Last Updated on March 23, 2022 by Dr Sharon Baisil MD
Cereals legumes are a part of popular food culture in many parts. Legumes are a good source of protein, carbohydrates, and minerals, especially iron, preventing developing type 2 diabetes mellitus. They contain phenolic compounds that have antioxidant potentials (antioxidative capacity). Consuming them regularly can protect you from severe oxidative stress with its antioxidants properties.
These starches can bind to an area on glucose receptors known as GLUT-5 (the insulin receptor), so they do not get absorbed into the bloodstream; instead, they remain in your gut, where they act.
People who regularly eat legumes such as beans, peas, and lentils are less likely to develop type 2 diabetes. Legumes can also help people with type 2 diabetes manage their blood glucose levels as part of a healthy, balanced diet.
We’ve compiled below a list of the nine best legumes suitable for diabetes with their respective low glycemic index.
9 Best Legumes for Diabetes Based on Glycemic Index
The GI rating provides an estimate that shows how fast blood glucose levels increase after eating, regardless of whether the food is high or low in glycemic load.
To achieve glycemic index (GI) targets, low-energy vegetable and protein foods are recommended. Legumes have a low GI index rating score that makes them appropriate for glycemic control in individuals with diabetes mellitus type 2.
Legumes, a low-energy, nutrient-dense, and low glycemic index food, have beneficial glycemic control.
1 – Pinto Beans
Glycemic Index of Pinto Beans: 39
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Like navy, kidney, and black beans, Pinto beans are spotted legumes from the Phaseolus vulgaris scientific family. Pintos are a common ingredient in Mexican recipes and are indigenous to Central and South America. Their rich iron, potassium, and magnesium contents must have contributed to their usefulness as humans migrated northwards from central Mexico. Pintos grow in pods that have been used for many years by the Aztecs as food next to their crops.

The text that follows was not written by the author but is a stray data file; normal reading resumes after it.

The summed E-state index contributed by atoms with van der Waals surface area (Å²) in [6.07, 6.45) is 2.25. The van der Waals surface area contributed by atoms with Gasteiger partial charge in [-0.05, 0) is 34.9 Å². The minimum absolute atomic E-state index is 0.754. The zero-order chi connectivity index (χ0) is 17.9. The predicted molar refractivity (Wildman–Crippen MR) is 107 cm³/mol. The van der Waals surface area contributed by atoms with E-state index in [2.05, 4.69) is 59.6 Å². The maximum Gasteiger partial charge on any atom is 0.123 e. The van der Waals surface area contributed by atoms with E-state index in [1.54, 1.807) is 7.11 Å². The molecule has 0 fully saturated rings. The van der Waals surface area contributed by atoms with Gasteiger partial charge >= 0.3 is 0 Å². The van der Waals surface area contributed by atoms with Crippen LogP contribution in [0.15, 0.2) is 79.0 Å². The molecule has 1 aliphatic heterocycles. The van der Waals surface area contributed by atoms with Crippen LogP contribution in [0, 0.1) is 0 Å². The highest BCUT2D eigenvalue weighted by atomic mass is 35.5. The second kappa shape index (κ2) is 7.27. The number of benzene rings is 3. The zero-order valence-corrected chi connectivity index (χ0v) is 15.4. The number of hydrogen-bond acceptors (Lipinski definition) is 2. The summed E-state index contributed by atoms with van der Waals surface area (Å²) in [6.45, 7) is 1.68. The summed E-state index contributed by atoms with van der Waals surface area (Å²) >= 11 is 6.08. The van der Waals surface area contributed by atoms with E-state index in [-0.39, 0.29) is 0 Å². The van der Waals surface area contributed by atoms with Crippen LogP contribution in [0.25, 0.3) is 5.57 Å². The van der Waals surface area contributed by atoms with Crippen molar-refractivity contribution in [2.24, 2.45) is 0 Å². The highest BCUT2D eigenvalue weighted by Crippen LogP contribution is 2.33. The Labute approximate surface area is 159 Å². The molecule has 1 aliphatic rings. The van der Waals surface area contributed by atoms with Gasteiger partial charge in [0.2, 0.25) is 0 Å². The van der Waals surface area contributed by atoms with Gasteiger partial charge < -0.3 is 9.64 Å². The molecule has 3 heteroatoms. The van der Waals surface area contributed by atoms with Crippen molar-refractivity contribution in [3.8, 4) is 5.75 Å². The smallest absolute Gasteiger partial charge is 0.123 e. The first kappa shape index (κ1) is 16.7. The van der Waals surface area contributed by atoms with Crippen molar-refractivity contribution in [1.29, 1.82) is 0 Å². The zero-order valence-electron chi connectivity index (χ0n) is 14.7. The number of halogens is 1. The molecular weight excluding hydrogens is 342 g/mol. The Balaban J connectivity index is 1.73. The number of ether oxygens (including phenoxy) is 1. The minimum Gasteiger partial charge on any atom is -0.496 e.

Pinto beans are low glycemic index foods with a GI rating of 39(24), making them a favorable choice for individuals seeking to control blood glucose levels through diet-drug treatment (25 ).
Pinto Beans are a good choice as they contain high levels of Vitamin C, which contributes to several factors promoting good glycemic control.
2 – Kidney Beans
Glycemic Index of Kidney Beans: 24
The common bean (Phaseolus vulgaris) is the seed variety of the kidney bean, and it’s named after the kidney-shaped look and color. Kidney beans provide an array of incredible health benefits. When cooked, these beans take on the color and flavor of whatever spices they are cooked with. They are reddish-brown in hue and have a mild flavor. Kidney beans contain lots of fiber, protein, and complex carbohydrates. They are known to lower cholesterol levels in the blood by inhibiting an enzyme that breaks down lipid compounds in food into essential fatty acids (26).
Kidney Beans also offer glycemic benefits since they have a high quantity or crude fiber content – 18g per cup [1/2 can=150 grams] compared with pinto beans at 21g of Fibre [there is a difference in % of both beans – which is the reason why Fiber and BCM have to be given separately].
3 – Chickpeas/Garbanzo Beans
Glycemic Index of Garbanzo Beans/Chickpeas: 28
Chickpeas help stabilize blood sugar levels, promote colon health, and decrease the risk of colon cancer. They are an excellent source of vitamins and minerals, such as molybdenum, folate, iron, copper, manganese, and potassium. Chickpeas also have a high concentration of dietary fiber for diabetic patients.